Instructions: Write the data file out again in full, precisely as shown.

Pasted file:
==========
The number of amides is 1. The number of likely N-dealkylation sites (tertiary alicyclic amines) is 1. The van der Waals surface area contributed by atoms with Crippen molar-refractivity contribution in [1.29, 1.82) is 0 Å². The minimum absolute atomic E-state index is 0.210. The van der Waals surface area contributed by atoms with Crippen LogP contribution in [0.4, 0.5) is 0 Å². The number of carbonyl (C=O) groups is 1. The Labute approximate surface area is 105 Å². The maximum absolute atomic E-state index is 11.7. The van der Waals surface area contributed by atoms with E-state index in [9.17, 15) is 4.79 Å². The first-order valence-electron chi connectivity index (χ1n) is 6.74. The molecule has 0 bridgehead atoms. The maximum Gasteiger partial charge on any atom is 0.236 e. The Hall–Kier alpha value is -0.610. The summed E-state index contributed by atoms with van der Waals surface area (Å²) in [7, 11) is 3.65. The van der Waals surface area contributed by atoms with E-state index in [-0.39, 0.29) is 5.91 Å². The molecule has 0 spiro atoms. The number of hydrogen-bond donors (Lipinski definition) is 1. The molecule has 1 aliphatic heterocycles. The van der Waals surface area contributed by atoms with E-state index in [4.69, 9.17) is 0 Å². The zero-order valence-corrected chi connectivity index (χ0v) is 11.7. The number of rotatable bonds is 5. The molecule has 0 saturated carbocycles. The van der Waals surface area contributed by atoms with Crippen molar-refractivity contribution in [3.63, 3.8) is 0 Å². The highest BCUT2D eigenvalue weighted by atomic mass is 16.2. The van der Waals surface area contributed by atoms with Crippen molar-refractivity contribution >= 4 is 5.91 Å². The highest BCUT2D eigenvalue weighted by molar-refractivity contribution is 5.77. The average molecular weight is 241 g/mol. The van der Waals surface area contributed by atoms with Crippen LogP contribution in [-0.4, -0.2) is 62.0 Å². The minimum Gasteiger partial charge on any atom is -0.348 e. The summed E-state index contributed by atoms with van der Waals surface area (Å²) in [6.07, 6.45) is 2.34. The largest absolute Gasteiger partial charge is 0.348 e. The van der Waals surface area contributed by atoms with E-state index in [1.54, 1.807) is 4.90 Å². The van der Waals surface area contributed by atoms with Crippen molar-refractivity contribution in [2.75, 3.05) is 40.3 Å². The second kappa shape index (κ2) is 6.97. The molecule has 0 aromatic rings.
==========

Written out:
The number of amides is 1. The number of likely N-dealkylation sites (tertiary alicyclic amines) is 1. The van der Waals surface area contributed by atoms with Crippen molar-refractivity contribution in [1.29, 1.82) is 0 Å². The minimum absolute atomic E-state index is 0.210. The van der Waals surface area contributed by atoms with Crippen LogP contribution in [0.4, 0.5) is 0 Å². The number of carbonyl (C=O) groups is 1. The Labute approximate surface area is 105 Å². The maximum absolute atomic E-state index is 11.7. The van der Waals surface area contributed by atoms with E-state index in [9.17, 15) is 4.79 Å². The first-order valence-electron chi connectivity index (χ1n) is 6.74. The molecule has 0 bridgehead atoms. The maximum Gasteiger partial charge on any atom is 0.236 e. The Hall–Kier alpha value is -0.610. The summed E-state index contributed by atoms with van der Waals surface area (Å²) in [7, 11) is 3.65. The van der Waals surface area contributed by atoms with E-state index in [-0.39, 0.29) is 5.91 Å². The molecule has 0 spiro atoms. The number of hydrogen-bond donors (Lipinski definition) is 1. The molecule has 1 aliphatic heterocycles. The van der Waals surface area contributed by atoms with E-state index in [4.69, 9.17) is 0 Å². The zero-order valence-corrected chi connectivity index (χ0v) is 11.7. The number of rotatable bonds is 5. The molecule has 0 saturated carbocycles. The van der Waals surface area contributed by atoms with Crippen molar-refractivity contribution in [3.63, 3.8) is 0 Å². The highest BCUT2D eigenvalue weighted by atomic mass is 16.2. The van der Waals surface area contributed by atoms with Crippen molar-refractivity contribution >= 4 is 5.91 Å². The highest BCUT2D eigenvalue weighted by molar-refractivity contribution is 5.77. The average molecular weight is 241 g/mol. The van der Waals surface area contributed by atoms with Crippen LogP contribution in [-0.4, -0.2) is 62.0 Å². The minimum Gasteiger partial charge on any atom is -0.348 e. The summed E-state index contributed by atoms with van der Waals surface area (Å²) in [6.07, 6.45) is 2.34. The largest absolute Gasteiger partial charge is 0.348 e. The van der Waals surface area contributed by atoms with E-state index in [1.54, 1.807) is 4.90 Å². The van der Waals surface area contributed by atoms with Crippen molar-refractivity contribution in [2.75, 3.05) is 40.3 Å². The second kappa shape index (κ2) is 6.97. The molecule has 0 aromatic rings.